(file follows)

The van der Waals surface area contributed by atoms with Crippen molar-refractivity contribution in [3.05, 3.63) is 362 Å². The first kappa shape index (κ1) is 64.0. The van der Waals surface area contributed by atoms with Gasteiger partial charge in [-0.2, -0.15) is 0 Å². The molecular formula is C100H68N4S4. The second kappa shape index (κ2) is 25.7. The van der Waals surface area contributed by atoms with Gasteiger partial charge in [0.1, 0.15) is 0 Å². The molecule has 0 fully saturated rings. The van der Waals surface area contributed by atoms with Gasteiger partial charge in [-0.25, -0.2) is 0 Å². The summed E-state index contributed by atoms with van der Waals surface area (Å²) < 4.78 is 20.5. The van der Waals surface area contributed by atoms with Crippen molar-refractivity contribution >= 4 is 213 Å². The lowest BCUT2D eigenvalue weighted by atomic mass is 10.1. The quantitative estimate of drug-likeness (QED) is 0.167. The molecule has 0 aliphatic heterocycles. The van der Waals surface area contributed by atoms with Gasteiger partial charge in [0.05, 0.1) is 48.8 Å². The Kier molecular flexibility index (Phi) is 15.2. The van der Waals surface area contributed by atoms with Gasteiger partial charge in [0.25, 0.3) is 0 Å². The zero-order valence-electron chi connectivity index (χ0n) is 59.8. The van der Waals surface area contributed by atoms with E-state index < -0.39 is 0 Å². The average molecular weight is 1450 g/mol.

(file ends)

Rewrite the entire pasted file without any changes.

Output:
The van der Waals surface area contributed by atoms with Crippen molar-refractivity contribution in [3.05, 3.63) is 362 Å². The first kappa shape index (κ1) is 64.0. The van der Waals surface area contributed by atoms with Gasteiger partial charge in [-0.2, -0.15) is 0 Å². The molecular formula is C100H68N4S4. The second kappa shape index (κ2) is 25.7. The van der Waals surface area contributed by atoms with Gasteiger partial charge in [0.1, 0.15) is 0 Å². The molecule has 0 fully saturated rings. The van der Waals surface area contributed by atoms with Gasteiger partial charge in [-0.25, -0.2) is 0 Å². The summed E-state index contributed by atoms with van der Waals surface area (Å²) < 4.78 is 20.5. The van der Waals surface area contributed by atoms with Crippen molar-refractivity contribution >= 4 is 213 Å². The lowest BCUT2D eigenvalue weighted by atomic mass is 10.1. The quantitative estimate of drug-likeness (QED) is 0.167. The molecule has 0 aliphatic heterocycles. The van der Waals surface area contributed by atoms with Gasteiger partial charge in [0.05, 0.1) is 48.8 Å². The Kier molecular flexibility index (Phi) is 15.2. The van der Waals surface area contributed by atoms with Gasteiger partial charge in [0.25, 0.3) is 0 Å². The zero-order valence-electron chi connectivity index (χ0n) is 59.8. The van der Waals surface area contributed by atoms with E-state index < -0.39 is 0 Å². The average molecular weight is 1450 g/mol.